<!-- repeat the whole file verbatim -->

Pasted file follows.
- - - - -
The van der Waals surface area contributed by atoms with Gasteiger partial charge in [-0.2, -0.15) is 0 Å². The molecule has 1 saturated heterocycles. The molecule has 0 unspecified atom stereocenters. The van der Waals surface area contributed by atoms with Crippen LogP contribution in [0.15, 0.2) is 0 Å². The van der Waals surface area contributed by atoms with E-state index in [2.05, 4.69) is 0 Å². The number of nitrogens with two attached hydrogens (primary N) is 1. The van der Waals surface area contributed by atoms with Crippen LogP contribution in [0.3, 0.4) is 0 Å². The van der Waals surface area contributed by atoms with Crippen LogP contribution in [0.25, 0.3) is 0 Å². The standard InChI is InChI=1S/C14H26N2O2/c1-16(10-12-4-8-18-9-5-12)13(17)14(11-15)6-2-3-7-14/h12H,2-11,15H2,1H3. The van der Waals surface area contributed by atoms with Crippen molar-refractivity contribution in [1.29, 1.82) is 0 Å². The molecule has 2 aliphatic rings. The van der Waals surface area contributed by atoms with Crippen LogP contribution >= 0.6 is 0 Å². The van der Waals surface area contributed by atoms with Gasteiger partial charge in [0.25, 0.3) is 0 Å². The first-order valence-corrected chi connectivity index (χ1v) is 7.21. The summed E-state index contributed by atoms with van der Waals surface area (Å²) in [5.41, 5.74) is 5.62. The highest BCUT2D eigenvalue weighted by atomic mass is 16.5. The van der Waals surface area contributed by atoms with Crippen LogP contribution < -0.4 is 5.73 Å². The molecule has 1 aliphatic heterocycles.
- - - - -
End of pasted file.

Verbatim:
The van der Waals surface area contributed by atoms with Gasteiger partial charge in [-0.2, -0.15) is 0 Å². The molecule has 1 saturated heterocycles. The molecule has 0 unspecified atom stereocenters. The van der Waals surface area contributed by atoms with Crippen LogP contribution in [0.15, 0.2) is 0 Å². The van der Waals surface area contributed by atoms with E-state index in [2.05, 4.69) is 0 Å². The number of nitrogens with two attached hydrogens (primary N) is 1. The van der Waals surface area contributed by atoms with Crippen LogP contribution in [0.3, 0.4) is 0 Å². The van der Waals surface area contributed by atoms with Crippen LogP contribution in [0.25, 0.3) is 0 Å². The standard InChI is InChI=1S/C14H26N2O2/c1-16(10-12-4-8-18-9-5-12)13(17)14(11-15)6-2-3-7-14/h12H,2-11,15H2,1H3. The van der Waals surface area contributed by atoms with Crippen molar-refractivity contribution in [1.29, 1.82) is 0 Å². The molecule has 2 aliphatic rings. The van der Waals surface area contributed by atoms with Crippen LogP contribution >= 0.6 is 0 Å². The van der Waals surface area contributed by atoms with Gasteiger partial charge in [0.25, 0.3) is 0 Å². The first-order valence-corrected chi connectivity index (χ1v) is 7.21. The summed E-state index contributed by atoms with van der Waals surface area (Å²) in [5.41, 5.74) is 5.62. The highest BCUT2D eigenvalue weighted by atomic mass is 16.5. The van der Waals surface area contributed by atoms with Crippen LogP contribution < -0.4 is 5.73 Å². The molecule has 1 aliphatic heterocycles.